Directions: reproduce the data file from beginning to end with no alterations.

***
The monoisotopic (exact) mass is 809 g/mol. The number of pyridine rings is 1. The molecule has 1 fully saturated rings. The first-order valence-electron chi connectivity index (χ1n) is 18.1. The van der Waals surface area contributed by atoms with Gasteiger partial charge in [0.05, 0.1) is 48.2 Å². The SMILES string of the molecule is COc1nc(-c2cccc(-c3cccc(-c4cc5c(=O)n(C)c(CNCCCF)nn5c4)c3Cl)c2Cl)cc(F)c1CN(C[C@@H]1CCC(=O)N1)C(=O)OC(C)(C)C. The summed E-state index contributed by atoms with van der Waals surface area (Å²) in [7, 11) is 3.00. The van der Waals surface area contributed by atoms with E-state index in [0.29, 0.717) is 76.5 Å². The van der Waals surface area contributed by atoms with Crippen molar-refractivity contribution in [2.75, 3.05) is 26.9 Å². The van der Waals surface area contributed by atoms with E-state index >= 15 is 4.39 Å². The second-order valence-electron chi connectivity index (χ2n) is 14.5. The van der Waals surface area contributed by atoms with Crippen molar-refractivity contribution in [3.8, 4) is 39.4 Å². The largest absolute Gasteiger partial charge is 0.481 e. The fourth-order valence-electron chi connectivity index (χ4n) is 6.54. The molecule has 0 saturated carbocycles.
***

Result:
The monoisotopic (exact) mass is 809 g/mol. The number of pyridine rings is 1. The molecule has 1 fully saturated rings. The first-order valence-electron chi connectivity index (χ1n) is 18.1. The van der Waals surface area contributed by atoms with Gasteiger partial charge in [0.05, 0.1) is 48.2 Å². The SMILES string of the molecule is COc1nc(-c2cccc(-c3cccc(-c4cc5c(=O)n(C)c(CNCCCF)nn5c4)c3Cl)c2Cl)cc(F)c1CN(C[C@@H]1CCC(=O)N1)C(=O)OC(C)(C)C. The summed E-state index contributed by atoms with van der Waals surface area (Å²) in [7, 11) is 3.00. The van der Waals surface area contributed by atoms with E-state index in [0.29, 0.717) is 76.5 Å². The van der Waals surface area contributed by atoms with Crippen molar-refractivity contribution in [2.75, 3.05) is 26.9 Å². The van der Waals surface area contributed by atoms with E-state index >= 15 is 4.39 Å². The second-order valence-electron chi connectivity index (χ2n) is 14.5. The van der Waals surface area contributed by atoms with Crippen molar-refractivity contribution in [3.8, 4) is 39.4 Å². The largest absolute Gasteiger partial charge is 0.481 e. The fourth-order valence-electron chi connectivity index (χ4n) is 6.54. The molecule has 0 saturated carbocycles.